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Practical Partnership Panaceas

Jan 12, 2024

Paul S. Lee of the Northern Trust Company spoke at the 58th Annual Heckerling Institute on Estate Planning, focusing on strategic planning with the flexibility and complexity of partnership taxation.

Mr. Lee addressed planning ides for common circumstances. His focus was on income tax planning strategies including inside and outside basis, partners’ capital accounts, swapping of basis between assets, current and liquidating distributions, and other planning that can be used with the flexibility of partnerships to maximize the tax benefits.

The focal point of partnership taxation is IRC Sec. 704(c) property, which is created when a partner contributes property in a tax-free exchange for an interest in a partnership under IRC Sec. 721 and the fair market value of the property differs from its adjusted basis.  He explained how IRC Sec. 704(c)(1)(A) seeks to ensure that the historical tax characteristics at contribution will ultimately be allocated to the contributing partner.  He discussed the statutes related to current and liquidating distributions and how they can be used to the client’s tax benefit. 

Part of his presentation on distributions included the “anti-mixing bowl” provisions of IRC Sec. 704(c)(1)(B). These provisions can trigger gain when contributed property is distributed to another partner or if other property is distributed to a contributing partner within seven years of contribution. 

One take away for the anti-mixing bowl rules is to fund the partnership with cash and have the partnership purchase the investments.  This strategy avoids having mixing bowl issues.  There is no IRC Sec. 704(c) appreciated property, and there is no seven-year holding period requirement.

A distribution of marketable securities is generally considered as cash (rather than property) for gain recognition purposes. One exception to the gain recognition rule is in the case of securities distributed from an “investment partnership.”  Mr. Lee suggested the use of separate partnerships, one that includes only marketable securities so as not to trigger gain on distribution and a separate partnership to hold private equities and venture capital investments.

Mr. Lee then discussed maximizing the basis adjustment under IRC Sec. 1014 on the death of a partner.  Typically, the partnership makes an IRC Sec. 754 election to step up the inside basis of the assets under IRC Sec. 743(b). This normally is very useful but he suggested in certain circumstances, it may be more tax advantaged to apply other strategies.

Mr. Lee gave an example of how to maximize the IRC Sec. 1014 basis step up without making the IRC Sec. 754 election. The partnership had two marketable securities, one with low basis and the other with high basis.  Upon the death of one of the partners, the beneficiary of the estate who is now a partner wanted to take her half of the securities and give half of that to charity and then sell the other half to diversify her portfolio.  Mr. Lee used what he called staggering distributions and made a current distribution in the first year with the low basis stock.  The basis of distributed property with a current nonliquidating distribution is the lesser of the tax basis of the asset or the partner’s outside basis.  The beneficiary then made a gift to charity with the low basis stock.  In the next year, there was a liquidating distribution of the high basis stock.  The basis of the property received by the beneficiary was the remaining outside basis, which was then sold reducing the gain.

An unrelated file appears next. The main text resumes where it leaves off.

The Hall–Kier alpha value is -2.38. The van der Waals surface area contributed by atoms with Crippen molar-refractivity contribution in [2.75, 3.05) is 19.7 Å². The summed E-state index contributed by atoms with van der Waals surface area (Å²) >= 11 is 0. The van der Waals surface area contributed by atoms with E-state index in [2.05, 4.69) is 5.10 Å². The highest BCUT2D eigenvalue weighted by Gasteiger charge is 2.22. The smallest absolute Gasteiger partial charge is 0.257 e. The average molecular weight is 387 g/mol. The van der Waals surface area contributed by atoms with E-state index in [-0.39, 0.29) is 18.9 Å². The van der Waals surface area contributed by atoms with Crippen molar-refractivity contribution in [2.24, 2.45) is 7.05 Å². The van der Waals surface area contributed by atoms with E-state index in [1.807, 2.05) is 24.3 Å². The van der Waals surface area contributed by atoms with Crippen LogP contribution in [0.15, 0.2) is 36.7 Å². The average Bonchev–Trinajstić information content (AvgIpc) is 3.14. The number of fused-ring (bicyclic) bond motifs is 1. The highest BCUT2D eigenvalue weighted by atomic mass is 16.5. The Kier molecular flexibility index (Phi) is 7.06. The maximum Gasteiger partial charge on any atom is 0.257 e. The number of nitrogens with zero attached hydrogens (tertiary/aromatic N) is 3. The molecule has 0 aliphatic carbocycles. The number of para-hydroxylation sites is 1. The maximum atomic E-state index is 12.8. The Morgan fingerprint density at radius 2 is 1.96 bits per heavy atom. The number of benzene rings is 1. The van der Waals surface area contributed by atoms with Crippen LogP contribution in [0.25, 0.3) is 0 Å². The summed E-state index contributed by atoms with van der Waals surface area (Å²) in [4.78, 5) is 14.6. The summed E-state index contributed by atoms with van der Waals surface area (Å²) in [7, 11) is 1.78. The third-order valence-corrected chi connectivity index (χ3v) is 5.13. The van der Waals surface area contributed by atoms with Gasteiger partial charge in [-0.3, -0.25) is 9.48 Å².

Another discussion included avoiding gain on a grantor trust conversion to non-grantor status.  A commonly used estate planning technique is to have the grantor sell an asset to an intentionally defective grantor trust (IDGT) for an installment note.  Since the grantor and the trust are treated for income tax purposes as the same taxpayer, there is no taxable transaction.  The grantor trust status terminates at the death of the grantor creating a non-grantor trust. If the promissory note is outstanding at the time of the conversion, gain will be recognized to the extent that the debt is in excess of its tax basis.

Mr. Lee suggests forming an LLC with the IDGT, contributing its assets and debt, and the grantor simultaneously contributing the promissory note.  Since the trust and the grantor are considered the same taxpayer, the LLC is disregarded for tax purposes.  This could eliminate the gain by extinguishing the debt and provide a step-up in basis on the underlying assets upon the death of the grantor. 

Upon the death of the grantor, the grantor trust becomes a non-grantor trust which converts the LLC from a disregarded entity to an entity taxed as a partnership.  Under Rev. Rul. 99-5, the conversion of disregarded entity to partnership created by transfer of an LLC interest to another taxpayer is treated as a purchase of the assets and contribution to a new partnership.  If the conversion is treated this way, for step-up purposes, the estate is treated as owning its share of the asset (for its membership interest) which is simultaneously contributed to the partnership at death.  As such the estate should be able to claim the IRC Sec. 1014(a) step up in basis without losing the valuation discounts that typically apply to partnership interests.


The Heckerling Institute offers practical guidance on today’s most important tax and non-tax planning issues, including planning challenges and opportunities. We’ve aggregated blog posts from highlight sessions here, to share our insights with you.

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Patricia Green

Patricia Green is a Tax Director and leads the firm’s South Florida Trust and Estate Practice. She has over 30 years of experience providing tax services to small businesses, individuals and estates.

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